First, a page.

The govt won't have any money...

greyghost's picture

the u.s. goverment has all the money it wants. as sec. of the treasury i have this day ordered treasury employees to direct deposit all soc. sec. payments direct into all retires' checking accounts. these payments are created out of thin air, at a computor keyboard just like the federal reserve creates money out of thin air and at no cost. these payments will be considered a no cost solution to the generational ponzi scheme called soc. sec. payments into and by current workers to fund soc. sec. will continue ,however those reciepts will be used to pay down the debt of the united states. these actions are by executive order by the president of the united states and require no approval by congress.

Buck Johnson's picture

Bingo, they will mean test like crazy and make it a crime to hide assets while doing this for SS.  And heaven help the people getting disability via the SS, they may send you to federal prison aka "camps" for defrauding them if something doesn't fit.  Maybe this will explain why 450 million hollow point bullets where bought by the DHS (dept of homeland security). 

They may be getting ready for the inevitable cuts in benefits and such.

i-dog's picture

... but ... but ... it was an "investment"! Those who put in will want it all back, plus interest. Those who didn't put [much] in will still want a full benefit (and will probably pass the "means" test, too)!

Cabreado's picture

The 53-year-olds could either a) afford it  b) thought they could afford it, or c) owe their future to the govt/public unions.

(b) and (c) are in for a surprise.

samlowrey's picture

I love it when an ill conceived government ponzi scheme clashes with its own faulty labor statistics.  It's like two morons meeting in the middle of a busy highway and getting run over!  Darwin at its finest!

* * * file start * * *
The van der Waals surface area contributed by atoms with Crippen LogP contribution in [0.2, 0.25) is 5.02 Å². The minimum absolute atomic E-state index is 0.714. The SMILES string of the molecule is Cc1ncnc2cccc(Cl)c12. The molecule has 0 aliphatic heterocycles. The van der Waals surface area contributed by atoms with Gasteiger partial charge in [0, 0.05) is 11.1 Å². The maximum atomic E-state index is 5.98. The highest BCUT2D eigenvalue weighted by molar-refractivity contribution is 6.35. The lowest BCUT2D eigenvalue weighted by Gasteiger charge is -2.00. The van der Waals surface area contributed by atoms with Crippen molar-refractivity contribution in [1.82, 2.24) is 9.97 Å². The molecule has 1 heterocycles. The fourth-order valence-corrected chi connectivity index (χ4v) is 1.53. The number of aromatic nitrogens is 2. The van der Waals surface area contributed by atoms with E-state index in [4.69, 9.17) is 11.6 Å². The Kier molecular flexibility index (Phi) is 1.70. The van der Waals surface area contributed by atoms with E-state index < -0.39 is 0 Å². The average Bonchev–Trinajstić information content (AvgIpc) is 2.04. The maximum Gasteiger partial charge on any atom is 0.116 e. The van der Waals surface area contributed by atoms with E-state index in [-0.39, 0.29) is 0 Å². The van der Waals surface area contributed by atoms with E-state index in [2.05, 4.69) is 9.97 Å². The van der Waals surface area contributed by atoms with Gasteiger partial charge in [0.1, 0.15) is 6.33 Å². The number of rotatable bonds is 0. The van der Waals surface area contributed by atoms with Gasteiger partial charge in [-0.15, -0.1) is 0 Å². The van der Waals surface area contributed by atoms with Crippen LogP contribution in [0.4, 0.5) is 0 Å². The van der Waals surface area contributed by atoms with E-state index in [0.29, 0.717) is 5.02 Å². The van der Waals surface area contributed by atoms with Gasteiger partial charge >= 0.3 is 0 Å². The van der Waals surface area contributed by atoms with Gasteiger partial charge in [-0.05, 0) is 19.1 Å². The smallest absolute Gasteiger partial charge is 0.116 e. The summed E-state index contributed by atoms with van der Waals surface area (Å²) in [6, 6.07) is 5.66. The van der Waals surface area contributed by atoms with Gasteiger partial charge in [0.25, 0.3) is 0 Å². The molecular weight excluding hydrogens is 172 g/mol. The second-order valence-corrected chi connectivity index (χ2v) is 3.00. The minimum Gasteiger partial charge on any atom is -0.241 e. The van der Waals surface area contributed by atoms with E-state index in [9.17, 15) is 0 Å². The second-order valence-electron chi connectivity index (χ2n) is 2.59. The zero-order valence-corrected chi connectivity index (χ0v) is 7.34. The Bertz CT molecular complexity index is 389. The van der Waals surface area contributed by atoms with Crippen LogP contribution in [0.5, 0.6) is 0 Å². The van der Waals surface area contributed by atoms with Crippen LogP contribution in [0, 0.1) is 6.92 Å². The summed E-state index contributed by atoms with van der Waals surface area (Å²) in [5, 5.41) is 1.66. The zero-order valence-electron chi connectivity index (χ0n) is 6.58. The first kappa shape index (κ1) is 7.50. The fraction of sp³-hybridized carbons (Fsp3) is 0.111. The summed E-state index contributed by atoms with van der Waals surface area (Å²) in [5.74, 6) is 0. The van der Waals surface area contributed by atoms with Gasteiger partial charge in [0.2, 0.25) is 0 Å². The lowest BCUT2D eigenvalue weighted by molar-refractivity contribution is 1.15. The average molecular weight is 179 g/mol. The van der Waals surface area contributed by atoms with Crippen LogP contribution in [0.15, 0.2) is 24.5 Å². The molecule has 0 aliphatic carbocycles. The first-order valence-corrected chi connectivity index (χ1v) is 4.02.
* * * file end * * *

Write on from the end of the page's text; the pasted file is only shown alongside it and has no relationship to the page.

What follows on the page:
A Lunatic's picture

Just raise the age of eligibility to 87 1/2. See, all better..........

Born-Again Bankster's picture

No, no no.  You gotta think outside the box.  DECREASE the age to 50, but require anyone accepting benefits prior to 87.5 sign a life insurance policy payable to the US Gov in order to receive benefits.  They should be able to bundle those up, derivitive the shit out of them and get us at least another 10 years of prosperity before we have an "accidental" water poisoning at state-run nursing homes nationwide.   

bobert's picture

Gee I like the way you think!

Bicycle Repairman's picture

There are plenty of boomers whose "nut" is so large they can never retire.  They will continue to work, and contribute, until they drop.  Just like you.  Happy now?

Dre4dwolf's picture

Just raise the age of eligibility to 90, and instill a mandatory age limit of 89....... problem solved.

At the age of 89, all men and women will be forced to fight to the death in the jungle on national television.

Conman's picture

Thats ok, they will just start deducting social security from social security payments.

lemonobrien's picture

they already do, when you pay income tax.

Conman's picture

True in some cases it is taxable but that just goes to bailing out banks, food stamps, and keeping the postal service running. They need a direct way to keep ss running, They should just create a SIV for social security and have the fed buy it or give banks money to buy it.

bobert's picture

I'm voting for you and Born Again Bankster for congress.


UP Forester's picture

There's a problem with Social Security?

What, someone stole the 3-ring binder of IOUs from the filing cabinet?

Bicycle Repairman's picture

No, the political class doesn't want to be blamed for the coming debacle, so they are looking for a "divide and conquer" issue.  They want old fighting young.

WonderDawg's picture

Doing it with race, as well, as can be seen by the Trayvon Martin charade.

TBT or not TBT's picture

That would be mostly the race hustling party, the party of the Old South, of Jim Crow, of segregation, of the KKK, of violent resistance against civil rights movement.  

They converted over to the new racism a little while after losing the civil rights fight(their yes votes were embarrassingly low in both chambers of Congress), and converted the party of positive discrimination, race hustling, but changing anything on this note: 

they are now and have been since FDR's first race pandering in the FDR Depression, the party of identity politics.    

The NOT E Pluribus Unum party.

The In GOVERNMENT we trust party.


TBT or not TBT's picture